February 22, 2005 | Commentary on National Security and Defense

What the Prez Can Do in Europe

President Bush wings his way to Europe this week for one of the most important trips of his presidency - patching things up with the Europeans after four stormy years.

Like it or not, Europe is playing an increasingly important role in international affairs. And while America can achieve a lot by itself, we can achieve more with the right partners. Unfortunately, despite charm offensives by both sides, President Bush's visit with French, British, German and NATO leaders won't be a walk in the park.

And even though both Europeans and Americans really are looking for a fresh start, it's not "just Iraq." The United States and Europe strongly disagree on several burning issues:

* Iran is now the most contentious issue in the trans-Atlantic relationship. The European Union is using diplomatic niceties and a basket full of trade and other goodies to try to entice Tehran back from the nuclear (weapons) abyss.

The Bush administration's been willing to let Europe give diplomacy a chance here, but wants agreement on a backup plan. The president will likely press the French, Germans and British for promises to support seeking U.N. economic sanctions to turn up the heat on Iran. * The EU is also expected to lift the 1989 Tiananmen Square arms embargo against China by mid-year. Dumping the embargo will allow China to buy weapons from European dealers that would aid in China's rapid military buildup.

Bush will likely point out that 1) China's human-rights situation - the rationale for the ban - hasn't improved since 1989, and 2) Europe's decision undermines U.S. security interests in the Pacific, especially across the Taiwan Strait. The effects could be, at the very least, deeply destabilizing.

* Driven by the French Gaullist desires to create separate European security institutions that exclude the Americans, the EU is (slowly) developing its own defense force, which may rival (or replace) American-led NATO at some point in the future.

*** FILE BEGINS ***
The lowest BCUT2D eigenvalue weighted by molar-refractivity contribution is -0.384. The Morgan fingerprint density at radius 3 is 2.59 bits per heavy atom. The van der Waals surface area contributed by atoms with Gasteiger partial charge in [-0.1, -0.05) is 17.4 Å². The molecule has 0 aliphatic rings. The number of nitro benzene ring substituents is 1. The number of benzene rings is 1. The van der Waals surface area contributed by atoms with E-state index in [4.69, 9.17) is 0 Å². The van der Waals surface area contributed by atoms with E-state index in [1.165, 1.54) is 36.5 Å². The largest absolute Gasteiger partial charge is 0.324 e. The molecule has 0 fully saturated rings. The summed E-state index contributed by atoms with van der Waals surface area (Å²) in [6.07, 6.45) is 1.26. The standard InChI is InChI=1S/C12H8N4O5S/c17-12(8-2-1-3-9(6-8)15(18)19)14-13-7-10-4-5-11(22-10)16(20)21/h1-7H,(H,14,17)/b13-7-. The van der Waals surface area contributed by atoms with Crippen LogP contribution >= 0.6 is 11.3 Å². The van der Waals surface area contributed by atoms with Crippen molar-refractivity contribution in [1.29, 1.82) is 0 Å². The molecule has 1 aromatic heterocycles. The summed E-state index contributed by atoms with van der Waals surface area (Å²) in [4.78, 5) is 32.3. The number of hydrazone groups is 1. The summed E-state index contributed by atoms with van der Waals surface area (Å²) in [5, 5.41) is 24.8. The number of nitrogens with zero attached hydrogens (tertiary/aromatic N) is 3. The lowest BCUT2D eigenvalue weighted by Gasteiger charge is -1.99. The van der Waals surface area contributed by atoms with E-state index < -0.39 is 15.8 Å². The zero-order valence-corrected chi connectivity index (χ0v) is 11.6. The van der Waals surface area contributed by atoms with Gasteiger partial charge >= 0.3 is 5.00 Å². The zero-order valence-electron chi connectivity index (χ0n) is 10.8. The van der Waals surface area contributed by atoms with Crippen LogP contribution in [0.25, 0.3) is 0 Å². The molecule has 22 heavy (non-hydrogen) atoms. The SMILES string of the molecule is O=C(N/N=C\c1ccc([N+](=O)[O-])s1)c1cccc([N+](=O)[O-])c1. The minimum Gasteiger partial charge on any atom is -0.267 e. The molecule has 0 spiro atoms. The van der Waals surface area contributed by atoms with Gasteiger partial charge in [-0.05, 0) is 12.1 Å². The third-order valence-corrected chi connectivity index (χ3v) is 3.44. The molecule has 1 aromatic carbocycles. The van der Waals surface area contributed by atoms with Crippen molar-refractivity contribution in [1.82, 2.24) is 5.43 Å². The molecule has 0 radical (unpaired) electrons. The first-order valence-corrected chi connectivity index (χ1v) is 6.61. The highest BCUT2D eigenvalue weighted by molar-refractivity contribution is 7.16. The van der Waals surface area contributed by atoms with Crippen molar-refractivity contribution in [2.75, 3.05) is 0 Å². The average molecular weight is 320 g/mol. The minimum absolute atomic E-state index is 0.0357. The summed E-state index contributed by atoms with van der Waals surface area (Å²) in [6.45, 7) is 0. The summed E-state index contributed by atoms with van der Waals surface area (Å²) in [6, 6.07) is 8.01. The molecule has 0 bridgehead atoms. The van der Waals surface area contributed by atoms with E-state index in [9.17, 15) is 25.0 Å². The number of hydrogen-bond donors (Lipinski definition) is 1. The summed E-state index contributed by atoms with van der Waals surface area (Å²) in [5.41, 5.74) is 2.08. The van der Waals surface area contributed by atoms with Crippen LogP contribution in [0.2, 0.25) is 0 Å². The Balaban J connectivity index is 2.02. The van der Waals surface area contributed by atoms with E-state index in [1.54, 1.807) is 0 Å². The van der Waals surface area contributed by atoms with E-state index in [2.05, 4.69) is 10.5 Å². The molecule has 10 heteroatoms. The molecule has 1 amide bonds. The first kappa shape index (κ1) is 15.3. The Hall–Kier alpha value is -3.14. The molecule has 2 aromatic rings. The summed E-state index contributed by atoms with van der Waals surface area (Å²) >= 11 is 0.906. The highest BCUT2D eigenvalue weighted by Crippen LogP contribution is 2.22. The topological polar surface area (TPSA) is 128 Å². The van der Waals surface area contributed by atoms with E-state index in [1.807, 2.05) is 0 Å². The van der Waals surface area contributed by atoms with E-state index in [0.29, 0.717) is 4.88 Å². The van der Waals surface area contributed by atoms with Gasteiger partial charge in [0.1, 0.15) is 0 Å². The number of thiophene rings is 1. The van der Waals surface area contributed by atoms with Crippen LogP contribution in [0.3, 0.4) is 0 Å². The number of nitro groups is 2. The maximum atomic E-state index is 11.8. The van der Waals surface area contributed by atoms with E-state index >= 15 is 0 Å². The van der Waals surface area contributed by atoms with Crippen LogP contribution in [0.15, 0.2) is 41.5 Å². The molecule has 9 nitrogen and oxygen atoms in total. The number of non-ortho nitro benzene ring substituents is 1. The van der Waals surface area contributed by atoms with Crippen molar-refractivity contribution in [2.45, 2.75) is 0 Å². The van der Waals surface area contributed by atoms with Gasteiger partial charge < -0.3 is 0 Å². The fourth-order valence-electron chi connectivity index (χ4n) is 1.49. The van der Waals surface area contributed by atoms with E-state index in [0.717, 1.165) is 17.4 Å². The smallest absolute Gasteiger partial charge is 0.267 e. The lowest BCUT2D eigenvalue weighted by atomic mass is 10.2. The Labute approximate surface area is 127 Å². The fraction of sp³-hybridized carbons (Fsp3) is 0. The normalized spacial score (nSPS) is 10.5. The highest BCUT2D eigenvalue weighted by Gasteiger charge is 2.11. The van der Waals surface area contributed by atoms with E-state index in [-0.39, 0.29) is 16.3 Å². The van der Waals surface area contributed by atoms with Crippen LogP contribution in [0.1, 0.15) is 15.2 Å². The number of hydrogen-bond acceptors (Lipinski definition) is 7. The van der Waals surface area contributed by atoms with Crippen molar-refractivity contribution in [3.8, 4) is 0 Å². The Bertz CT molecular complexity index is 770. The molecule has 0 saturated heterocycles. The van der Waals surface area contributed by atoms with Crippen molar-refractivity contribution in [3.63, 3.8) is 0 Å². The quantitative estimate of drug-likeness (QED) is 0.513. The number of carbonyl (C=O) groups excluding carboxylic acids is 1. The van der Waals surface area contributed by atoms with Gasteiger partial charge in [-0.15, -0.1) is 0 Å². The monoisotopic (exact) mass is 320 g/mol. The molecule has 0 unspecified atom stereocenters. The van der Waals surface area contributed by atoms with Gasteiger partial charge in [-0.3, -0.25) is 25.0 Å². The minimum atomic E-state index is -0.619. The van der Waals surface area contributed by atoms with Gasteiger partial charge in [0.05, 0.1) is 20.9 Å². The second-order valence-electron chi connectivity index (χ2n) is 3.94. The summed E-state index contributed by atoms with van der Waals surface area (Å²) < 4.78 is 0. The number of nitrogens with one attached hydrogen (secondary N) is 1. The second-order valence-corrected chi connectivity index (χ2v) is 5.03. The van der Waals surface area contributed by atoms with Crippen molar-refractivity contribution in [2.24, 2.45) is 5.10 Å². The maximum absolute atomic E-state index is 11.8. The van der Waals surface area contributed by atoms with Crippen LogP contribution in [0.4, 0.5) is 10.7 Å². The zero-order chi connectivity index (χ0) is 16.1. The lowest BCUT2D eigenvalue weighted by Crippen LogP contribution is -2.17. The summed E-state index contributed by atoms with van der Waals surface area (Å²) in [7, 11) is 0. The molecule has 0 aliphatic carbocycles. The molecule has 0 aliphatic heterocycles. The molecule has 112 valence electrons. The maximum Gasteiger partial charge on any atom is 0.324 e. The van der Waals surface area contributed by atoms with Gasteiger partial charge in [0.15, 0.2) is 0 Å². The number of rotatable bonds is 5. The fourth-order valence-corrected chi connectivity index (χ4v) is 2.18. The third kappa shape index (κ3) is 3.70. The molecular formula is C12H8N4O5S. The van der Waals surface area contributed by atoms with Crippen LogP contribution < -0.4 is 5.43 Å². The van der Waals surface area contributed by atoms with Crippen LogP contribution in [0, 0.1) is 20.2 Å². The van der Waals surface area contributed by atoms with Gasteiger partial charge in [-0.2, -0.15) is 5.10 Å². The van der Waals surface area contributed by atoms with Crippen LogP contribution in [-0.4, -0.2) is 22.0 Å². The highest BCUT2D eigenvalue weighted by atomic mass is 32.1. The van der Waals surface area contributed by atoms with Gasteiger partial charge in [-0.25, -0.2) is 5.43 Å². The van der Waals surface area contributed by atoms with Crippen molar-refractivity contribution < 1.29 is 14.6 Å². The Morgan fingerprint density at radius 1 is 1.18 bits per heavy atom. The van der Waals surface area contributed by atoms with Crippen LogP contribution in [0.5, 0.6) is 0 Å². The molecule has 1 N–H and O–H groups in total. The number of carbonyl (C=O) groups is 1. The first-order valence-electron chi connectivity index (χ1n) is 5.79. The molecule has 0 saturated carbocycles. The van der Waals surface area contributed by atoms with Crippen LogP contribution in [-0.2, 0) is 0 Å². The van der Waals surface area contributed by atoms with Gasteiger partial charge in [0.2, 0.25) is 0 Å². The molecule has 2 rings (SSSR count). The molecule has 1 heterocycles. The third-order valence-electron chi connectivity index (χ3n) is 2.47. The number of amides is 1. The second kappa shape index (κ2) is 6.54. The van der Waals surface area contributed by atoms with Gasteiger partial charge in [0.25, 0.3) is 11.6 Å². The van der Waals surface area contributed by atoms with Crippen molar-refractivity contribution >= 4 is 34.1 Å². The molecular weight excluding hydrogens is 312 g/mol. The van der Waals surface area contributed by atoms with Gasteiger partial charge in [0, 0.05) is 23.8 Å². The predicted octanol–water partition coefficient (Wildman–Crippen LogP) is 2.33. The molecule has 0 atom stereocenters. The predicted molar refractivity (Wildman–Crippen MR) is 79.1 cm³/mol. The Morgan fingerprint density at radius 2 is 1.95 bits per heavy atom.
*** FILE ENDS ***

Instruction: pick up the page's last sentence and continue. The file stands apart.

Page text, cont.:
The president should emphasize NATO's importance. The first half of the 20th century saw Europe nearly destroy itself; the second half of the century saw freedom triumph. The NATO alliance made the difference. In the interests of future allied cooperation, Bush can say, any European defense force should come under NATO's umbrella for both planning and operational purposes.

* Iraq will certainly come up. The deep divisions of the past remain a fact; the best bet for unity may come from a focus on building Iraqi democracy.

But, while 12 EU nations have troops on the ground in Iraq now, more European forces are unlikely. Any progress will come in the form of new EU help in reconstruction, humanitarian efforts and in training new Iraqi police.

Underlying all these flashpoints of disagreement are profound philosophical differences on foreign policy, which put real limits on U.S.-European cooperation.

America's foreign-policy stance has been to solve the world's problems multilaterally if possible, and unilaterally if necessary. Europe, as it has moved toward the European Union, has embraced multlilateralism. The Europeans simply don't see the logic or necessity of unilateral actions.

They're also less inclined to advance freedom and democracy abroad if it means undermining stability and/or their own economic interests. In Europe's eyes, diplomatic engagement trumps confrontation to a degree that strikes many Americans as naive, if not foolish.

All this makes finding common solutions to solving common problems more difficult, but not impossible. Europe seems willing to work with a strong American president, but is looking for one who'll listen to their views for achieving the common good.

Europeans are hoping this visit gives them a "kinder, gentler" George W. Bush. They're hoping for a repeat of President Ronald Reagan's second term, rather than of W's first.

Reagan's first term was also controversial with Europe - but his second four years, which included the 1988 withdrawal of 20-plus Soviet divisions from Europe, is seen as a great success. Europeans believe this resulted from the Gipper's willingness to compromise, not solely his toughness. And that's what they want from Bush.

So the president does some good simply by showing up: Making his first trip abroad after his re-election to Europe is an important symbol of Bush's willingness to make amends.

Finding harmony with Europe is worth a lot of effort. Protecting and advancing U.S. interests is the president's top priority, but trans-Atlantic cooperation can save American time, money and effort in dealing with nasty international problems.

Neither the Americans nor the Europeans are likely to achieve all they had hoped for this week, but consultation, coordination and cooperation is an important first step in improving the relationship.

Peter Brookes is a Heritage Foundation senior fellow. E-mail: peterbrookes@heritage.org

About the Author

Peter Brookes Senior Fellow, National Security Affairs
Douglas and Sarah Allison Center for Foreign and National Security Policy

First appeared in the New York Post